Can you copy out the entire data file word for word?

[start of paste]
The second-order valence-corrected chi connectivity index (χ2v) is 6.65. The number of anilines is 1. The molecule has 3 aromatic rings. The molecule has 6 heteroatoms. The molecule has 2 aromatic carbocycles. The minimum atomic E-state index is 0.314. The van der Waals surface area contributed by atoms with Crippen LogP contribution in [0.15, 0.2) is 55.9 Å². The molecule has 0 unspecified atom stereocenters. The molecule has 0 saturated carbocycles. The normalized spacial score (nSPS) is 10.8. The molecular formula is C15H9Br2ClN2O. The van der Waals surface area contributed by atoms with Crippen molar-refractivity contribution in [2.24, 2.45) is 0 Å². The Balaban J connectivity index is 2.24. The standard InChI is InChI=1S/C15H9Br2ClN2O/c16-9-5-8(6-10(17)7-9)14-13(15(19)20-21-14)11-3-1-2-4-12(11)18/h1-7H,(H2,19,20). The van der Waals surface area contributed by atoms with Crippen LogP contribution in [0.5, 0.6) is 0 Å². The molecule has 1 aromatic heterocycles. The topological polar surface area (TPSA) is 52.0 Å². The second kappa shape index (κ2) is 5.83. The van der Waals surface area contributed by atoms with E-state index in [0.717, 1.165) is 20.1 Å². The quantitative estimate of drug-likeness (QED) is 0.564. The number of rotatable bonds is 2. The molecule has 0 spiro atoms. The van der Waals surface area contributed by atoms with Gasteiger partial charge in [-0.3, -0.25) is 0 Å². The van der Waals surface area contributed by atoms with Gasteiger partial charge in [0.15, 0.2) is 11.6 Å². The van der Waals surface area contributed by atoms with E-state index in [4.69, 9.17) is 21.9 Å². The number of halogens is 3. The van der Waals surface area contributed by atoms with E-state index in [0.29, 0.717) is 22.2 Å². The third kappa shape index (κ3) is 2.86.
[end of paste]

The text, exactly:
The second-order valence-corrected chi connectivity index (χ2v) is 6.65. The number of anilines is 1. The molecule has 3 aromatic rings. The molecule has 6 heteroatoms. The molecule has 2 aromatic carbocycles. The minimum atomic E-state index is 0.314. The van der Waals surface area contributed by atoms with Crippen LogP contribution in [0.15, 0.2) is 55.9 Å². The molecule has 0 unspecified atom stereocenters. The molecule has 0 saturated carbocycles. The normalized spacial score (nSPS) is 10.8. The molecular formula is C15H9Br2ClN2O. The van der Waals surface area contributed by atoms with Crippen molar-refractivity contribution in [2.24, 2.45) is 0 Å². The Balaban J connectivity index is 2.24. The standard InChI is InChI=1S/C15H9Br2ClN2O/c16-9-5-8(6-10(17)7-9)14-13(15(19)20-21-14)11-3-1-2-4-12(11)18/h1-7H,(H2,19,20). The van der Waals surface area contributed by atoms with Crippen LogP contribution in [0.5, 0.6) is 0 Å². The molecule has 1 aromatic heterocycles. The topological polar surface area (TPSA) is 52.0 Å². The second kappa shape index (κ2) is 5.83. The van der Waals surface area contributed by atoms with E-state index in [0.717, 1.165) is 20.1 Å². The quantitative estimate of drug-likeness (QED) is 0.564. The number of rotatable bonds is 2. The molecule has 0 spiro atoms. The van der Waals surface area contributed by atoms with Gasteiger partial charge in [-0.3, -0.25) is 0 Å². The van der Waals surface area contributed by atoms with Gasteiger partial charge in [0.15, 0.2) is 11.6 Å². The van der Waals surface area contributed by atoms with E-state index in [4.69, 9.17) is 21.9 Å². The number of halogens is 3. The van der Waals surface area contributed by atoms with E-state index in [0.29, 0.717) is 22.2 Å². The third kappa shape index (κ3) is 2.86.